Regex Lookahead: why use \D*?

The challenge asks to match passwords that are greater than 5 characters long and have two consecutive digits (https://learn.freecodecamp.org/javascript-algorithms-and-data-structures/regular-expressions/positive-and-negative-lookahead/ )

The answer should be /(?=\w{5,})(?=\D*\d{2})/ and I understand all of it except why we need the \D* part (it matches any character that is not a digit character (0-9). As I understand, with the second lookahead we’re checking for 2 concecutive digits, then why check for non digit characters?

Thanks!

\D*\d{2} is “zero or more non-digits, followed by two consecutive digits”
The \D is there because you want to allow non-digits in the pattern.

Thanks, @ArielLeslie, but I thought we were allowing non-digits with (?=\w{5,}) already?

\w is all “word characters”: letters, numbers, and underscore.

Ok, so if the task asks for “greater than 5 characters long (and two consecutive digits)“, this means any character, right?
Then, logically, shouldn’t we use \. in (?=\.{5,}) in the first lookahead, and not (?=\w{5,})? I mean, \w is only letters, numbers, and underscore.

The way I see it, this should then cover the “greater than 5 characters long" part of the condition and we shouldn’t even need \D* in the second lookahead.

So then my solution would be: /(?=\.{5,})(?=\d{2})/ But I’m sure I’m wrong, somewhere.

Thanks a million!

You can test it yourself here and see that it doesn’t work.

There are multiple ways to skin this cat.

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I’m not very good at regexes either, but I’ll try to explain as best as I can from what I understand.

I think I get your question regarding the \D* in the second lookahead that if we’re already checking for \w in the first lookahead, then why we are checking it again in the second one (in a different way)?

That was quite confusing for me too.

The way I consider each lookahead is a like separate regex that must match the string. But in addition to that ALL lookaheads in a regex must match the given string in combination with one another too, not just individually.

So from this perspective, we can explain the questioned regex as follows:

(?=\w{5,}) => Only match if the given string has at least 5 characters or more. (That fairly straight forward, no problem here)

(?=\D*\d{2}) => Only match if the given string has 0 or more non-digit characters AND the string also have 2 consecutive numbers.

So if we were to use only (?=\d{2}), this would translate into this:
Only match if the string has 2 consecutive digits.

That seems fine, it should work? But no, as I said earlier, it passes as an individual regex (if you think or test it separately) but it fails in junction with our first lookahead condition that says the string should have at least 5 characters.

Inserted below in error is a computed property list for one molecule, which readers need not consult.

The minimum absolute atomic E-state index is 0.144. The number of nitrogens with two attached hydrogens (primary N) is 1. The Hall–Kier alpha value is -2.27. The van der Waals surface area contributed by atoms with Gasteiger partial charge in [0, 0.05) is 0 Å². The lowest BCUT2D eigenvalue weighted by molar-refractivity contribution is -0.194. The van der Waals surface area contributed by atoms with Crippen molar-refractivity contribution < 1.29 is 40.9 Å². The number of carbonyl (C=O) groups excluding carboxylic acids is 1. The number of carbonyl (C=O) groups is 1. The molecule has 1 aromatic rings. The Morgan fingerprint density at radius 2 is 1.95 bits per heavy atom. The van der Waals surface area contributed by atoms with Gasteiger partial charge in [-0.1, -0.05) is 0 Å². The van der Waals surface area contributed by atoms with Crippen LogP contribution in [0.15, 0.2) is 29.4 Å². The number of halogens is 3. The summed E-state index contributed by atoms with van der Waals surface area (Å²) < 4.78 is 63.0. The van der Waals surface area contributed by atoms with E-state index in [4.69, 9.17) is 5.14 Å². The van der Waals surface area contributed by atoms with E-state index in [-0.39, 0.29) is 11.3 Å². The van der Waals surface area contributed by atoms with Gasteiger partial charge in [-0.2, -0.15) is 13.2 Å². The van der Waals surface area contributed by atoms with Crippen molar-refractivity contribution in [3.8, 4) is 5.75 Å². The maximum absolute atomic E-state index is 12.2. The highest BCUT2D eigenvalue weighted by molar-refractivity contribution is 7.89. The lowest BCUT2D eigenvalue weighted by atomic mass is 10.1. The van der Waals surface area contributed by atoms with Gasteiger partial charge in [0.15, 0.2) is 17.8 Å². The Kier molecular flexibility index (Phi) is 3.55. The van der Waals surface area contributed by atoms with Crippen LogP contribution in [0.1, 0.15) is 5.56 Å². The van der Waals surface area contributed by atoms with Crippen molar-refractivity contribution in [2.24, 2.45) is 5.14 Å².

So if we use this (?=\D*\d{2}), it would translate into:
Only match if the given string has Zero or more non-digit characters AND 2 consecutive digits. (By adding the condition of zero of more, we basically satisfy our first lookahead condition)

Now this passes as an individual regex and also in conjunction with our first lookahead.

Another variation which clears the fcc test can be /(?=.{5,})(?=.*\d{2})/.
The first lookahead is 5 or more ANY characters. And the second lookahead is Any zero or more characters AND 2 consecutive digits.

And lastly, yes, there might be a lot of different and weird ways to write this regex so that it passes all the given conditions.

Aɢʜʜ... I ᴅᴏɴ'ᴛ ʟɪᴋᴇ ʀᴇɢᴇxᴇs. I ʜᴏᴘᴇ ɪᴛ ᴍᴀᴅᴇ sᴏᴍᴇ sᴇɴsᴇ ᴛʜᴏᴜɢʜ.


(Edit: .*, \D* etc. in a lookahead (or not, I’m not sure) is something called backtracking. You may google it for more.

This might help a bit:

I am not able to post the link, getting 502 error.
Google this and see the stackoverflow answer:
Chaining multiple positive lookaheads in JavaScript regex

And also Google this: rexegg Regex Quantifier and see the first link, it might help too.
)

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Thanks, @husseyexplores, for your very detailed explanation!

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I’m still interested, though, why we can use \w which is only letters, numbers, and underscore, when what we need is any character (should include things @#$% etc.,) and \w doesn’t allow that…

I’m not sure as I didn’t read the test requirements.
If the test requirements clearly say ‘any character’, then \w wouldn’t be a right answer here.
And if it is working anyway (i.e passing all the tests) even with the condition of ‘any’, then
I would assume that the FCC tests for the challenge are incomplete-ish, and doesn’t check for all the edge cases.

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